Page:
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election. it will not be a selling point to have bernie sanders in florida talking about the benefits of reading and literacy in cuba under fidel castro without at the very least taking on the people aspects of that regime, of which there are many. i think this is a problem for democrats. i agree that foreign policy seldom elect presidents unless we are in a crisis time, but this is broader than a foreign policy issue. this is who bernie sanders is and has been. as the american public gets more and more introduced, i think it will be hard to sell in places like virginia, south carolina, florida, pennsylvania, and elsewhere. panel ofank you to our jeanne zaino and lanhee chen in washington. don't forget to tune into our special coverage on super tuesday. --will have the allows us the analysis of the democratic contest march 3 at; -- at 7:00 eastern time.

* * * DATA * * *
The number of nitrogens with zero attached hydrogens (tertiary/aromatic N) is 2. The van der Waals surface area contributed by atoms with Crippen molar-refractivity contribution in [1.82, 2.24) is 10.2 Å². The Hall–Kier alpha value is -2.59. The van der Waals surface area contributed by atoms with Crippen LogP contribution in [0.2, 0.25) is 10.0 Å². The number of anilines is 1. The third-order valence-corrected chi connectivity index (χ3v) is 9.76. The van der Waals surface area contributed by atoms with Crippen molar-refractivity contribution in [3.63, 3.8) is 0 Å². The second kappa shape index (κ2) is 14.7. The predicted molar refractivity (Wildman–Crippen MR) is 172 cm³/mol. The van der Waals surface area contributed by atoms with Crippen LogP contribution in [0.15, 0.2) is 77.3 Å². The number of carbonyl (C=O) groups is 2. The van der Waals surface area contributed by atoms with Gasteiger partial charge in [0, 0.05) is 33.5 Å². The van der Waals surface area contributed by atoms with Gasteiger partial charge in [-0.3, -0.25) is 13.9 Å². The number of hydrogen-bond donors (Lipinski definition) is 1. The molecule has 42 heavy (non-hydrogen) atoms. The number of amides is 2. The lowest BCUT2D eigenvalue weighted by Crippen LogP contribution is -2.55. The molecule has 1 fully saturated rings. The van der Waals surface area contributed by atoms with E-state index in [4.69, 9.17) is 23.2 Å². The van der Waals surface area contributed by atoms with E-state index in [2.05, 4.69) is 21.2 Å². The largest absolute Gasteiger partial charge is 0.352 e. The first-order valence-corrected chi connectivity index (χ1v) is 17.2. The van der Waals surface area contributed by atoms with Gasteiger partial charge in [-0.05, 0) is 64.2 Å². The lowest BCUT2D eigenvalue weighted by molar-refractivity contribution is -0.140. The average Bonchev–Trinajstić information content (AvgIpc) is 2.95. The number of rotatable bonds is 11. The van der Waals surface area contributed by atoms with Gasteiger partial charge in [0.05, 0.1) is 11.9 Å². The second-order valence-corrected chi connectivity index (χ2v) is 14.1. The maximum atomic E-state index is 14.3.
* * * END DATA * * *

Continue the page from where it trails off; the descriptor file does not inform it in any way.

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his firstew ceo and challenge may be the coronavirus. that is our stock of the hour. ons is "balance of power" bloomberg television and radio. ♪
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david: this is "balance of power" on bloomberg television and radio. i am david westin. time for the stock of the hour. disney shares are in the red after the company named bob quebec as the new ceo -- bob chapek as the new ceo. down onend to double the exact same strategy bob has established 15 years ago that has served us so well. the thing i have taken away from bob iger's legacy is get the content right and everything will follow suit. we welcome abigail doolittle for what the move may mean for shareholders of the walt disney company. they are down right now.